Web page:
The clerk's office does not supply Official Bankruptcy Forms or sample plans. However, Official Bankruptcy Forms may be downloaded from this web site under Forms.
Type the information on the forms, if possible.
U.S. Bankruptcy Court
A dismissal order concludes the case. Upon dismissal, the "automatic stay" ends and creditors may start to collect debts, unless a discharge is entered before the dismissal and is not revoked. An order of dismissal itself will not free the debtor from any debt. Often, a case is dismissed when the debtor fails to do something he/she must do (such as show up for the creditor's meeting, or pay the filing fee), or if it is in the best interests of the creditors. Unless the debtor appeals the order or seeks reconsideration of the order within ten (14) days after entry of the order, the Clerk will automatically close the case.
A reaffirmation agreement is an agreement by which a bankruptcy debtor becomes legally obligated to pay all or a portion of an otherwise dischargeable debt. Such an agreement must generally be filed within sixty (60) days after the first date set for the meeting of creditors.
Reaffirmation agreements are strictly voluntary. They are not required by the Bankruptcy Code or other state or federal law.
Redemption allows an individual debtor (not a partnership or a corporation) to keep tangible, personal property intended primarily for personal, family, or household use by paying the holder of a lien on the property the amount of the allowed secured claim on the property, which typically means the value of the property. Otherwise, in order to retain the property, the debtor would have to pay the entire amount of the secured creditor's debt or enter into a reaffirmation agreement and become legally obligated on the debt again. The property redeemed must be claimed as exempt or abandoned.
In the broadest sense, a claim is any right to payment held by a person or company against the debtor(s) and the debtor's bankruptcy estate. A claim does not have to be a past due amount but can include an anticipated sum of money which will come due in the future.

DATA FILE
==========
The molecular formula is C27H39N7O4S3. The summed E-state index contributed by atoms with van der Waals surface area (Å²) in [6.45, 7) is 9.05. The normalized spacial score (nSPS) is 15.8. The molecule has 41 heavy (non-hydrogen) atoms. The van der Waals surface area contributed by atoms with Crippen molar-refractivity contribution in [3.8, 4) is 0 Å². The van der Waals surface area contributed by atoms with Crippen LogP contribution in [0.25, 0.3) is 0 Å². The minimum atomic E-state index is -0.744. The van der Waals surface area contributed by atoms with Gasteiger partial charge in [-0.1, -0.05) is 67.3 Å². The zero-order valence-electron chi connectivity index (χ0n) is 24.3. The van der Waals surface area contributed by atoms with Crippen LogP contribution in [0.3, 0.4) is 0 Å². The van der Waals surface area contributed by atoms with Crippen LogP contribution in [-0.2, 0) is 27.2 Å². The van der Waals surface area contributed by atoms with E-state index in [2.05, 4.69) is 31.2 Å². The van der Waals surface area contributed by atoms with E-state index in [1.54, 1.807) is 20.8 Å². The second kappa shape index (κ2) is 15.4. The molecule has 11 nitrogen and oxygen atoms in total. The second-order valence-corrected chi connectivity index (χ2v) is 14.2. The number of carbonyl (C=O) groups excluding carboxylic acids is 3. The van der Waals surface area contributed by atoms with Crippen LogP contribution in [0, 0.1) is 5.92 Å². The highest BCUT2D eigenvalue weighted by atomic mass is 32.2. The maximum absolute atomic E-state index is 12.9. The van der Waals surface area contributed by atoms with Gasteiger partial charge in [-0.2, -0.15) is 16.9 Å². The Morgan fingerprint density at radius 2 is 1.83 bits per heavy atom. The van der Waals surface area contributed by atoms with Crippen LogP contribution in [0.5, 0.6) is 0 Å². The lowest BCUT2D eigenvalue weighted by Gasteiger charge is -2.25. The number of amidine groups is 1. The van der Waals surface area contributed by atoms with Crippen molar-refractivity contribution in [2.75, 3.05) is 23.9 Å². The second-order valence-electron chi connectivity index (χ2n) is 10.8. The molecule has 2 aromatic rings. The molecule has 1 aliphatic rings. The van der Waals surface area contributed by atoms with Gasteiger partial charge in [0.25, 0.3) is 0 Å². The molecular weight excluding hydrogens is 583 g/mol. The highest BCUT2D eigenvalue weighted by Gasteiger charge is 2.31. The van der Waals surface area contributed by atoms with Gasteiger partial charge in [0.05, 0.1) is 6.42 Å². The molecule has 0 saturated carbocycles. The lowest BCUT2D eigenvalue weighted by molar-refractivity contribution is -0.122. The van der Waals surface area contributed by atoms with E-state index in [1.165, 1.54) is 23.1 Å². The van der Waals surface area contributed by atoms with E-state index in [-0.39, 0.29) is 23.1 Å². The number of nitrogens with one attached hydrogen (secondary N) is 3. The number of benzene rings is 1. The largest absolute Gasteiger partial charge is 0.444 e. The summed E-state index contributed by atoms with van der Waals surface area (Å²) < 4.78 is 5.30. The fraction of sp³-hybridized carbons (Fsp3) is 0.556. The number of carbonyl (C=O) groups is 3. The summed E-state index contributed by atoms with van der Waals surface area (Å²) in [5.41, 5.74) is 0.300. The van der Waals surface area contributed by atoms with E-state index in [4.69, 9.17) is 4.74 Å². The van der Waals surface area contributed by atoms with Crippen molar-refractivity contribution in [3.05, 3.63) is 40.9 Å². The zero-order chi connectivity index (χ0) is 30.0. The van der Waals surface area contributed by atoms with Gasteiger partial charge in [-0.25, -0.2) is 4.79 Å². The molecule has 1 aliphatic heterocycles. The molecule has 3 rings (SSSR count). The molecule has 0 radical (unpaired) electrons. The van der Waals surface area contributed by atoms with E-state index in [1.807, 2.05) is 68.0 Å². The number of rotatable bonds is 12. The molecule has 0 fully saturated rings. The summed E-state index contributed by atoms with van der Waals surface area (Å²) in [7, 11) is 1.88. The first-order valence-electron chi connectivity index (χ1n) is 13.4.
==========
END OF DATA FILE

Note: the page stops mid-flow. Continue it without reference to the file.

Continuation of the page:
The written statement filed in a bankruptcy case setting forth a creditor's claim is called a proof of claim. Under the Federal Rules of Bankruptcy Procedure, with limited exceptions, claims filed by creditors, except governmental units, in chapter 7, 12 and 13 cases must be filed within ninety (90) days after the first date set for the meeting of creditors. Claims of governmental units must be filed within one hundred eighty (180) days of the date the petition was filed.
If a creditor continues to attempt to collect a debt after the bankruptcy is filed in violation of the automatic stay, you should immediately notify the creditor in writing that you have filed bankruptcy. Provide them with either the case name, number, and filing date, or a copy of the petition that shows it was filed. If the creditor still continues to attempt to collect, the debtor may be entitled to take legal action against the creditor to obtain a specific order from the court prohibiting the creditor from taking further collection action, and if the creditor is willfully violating the automatic stay, the court can hold the creditor in contempt of court and punish the creditor by fine or incarceration. Any such legal action brought against the creditor will be complex and will normally require representation by a qualified bankruptcy attorney.
All debts are dischargeable except for those listed in 11 United States Code § 523.
The Court prints the name of the trustee in a Chapter 7, Chapter 12, or Chapter 13 bankruptcy case at the top of the case docket and on many of the forms. You may obtain the trustee's name by contacting the Clerk's Office.
Yes, once a bankruptcy petition is filed, all information submitted regarding the debtor or entity becomes a matter of public record, no matter what the outcome of the case.
7 to 10 years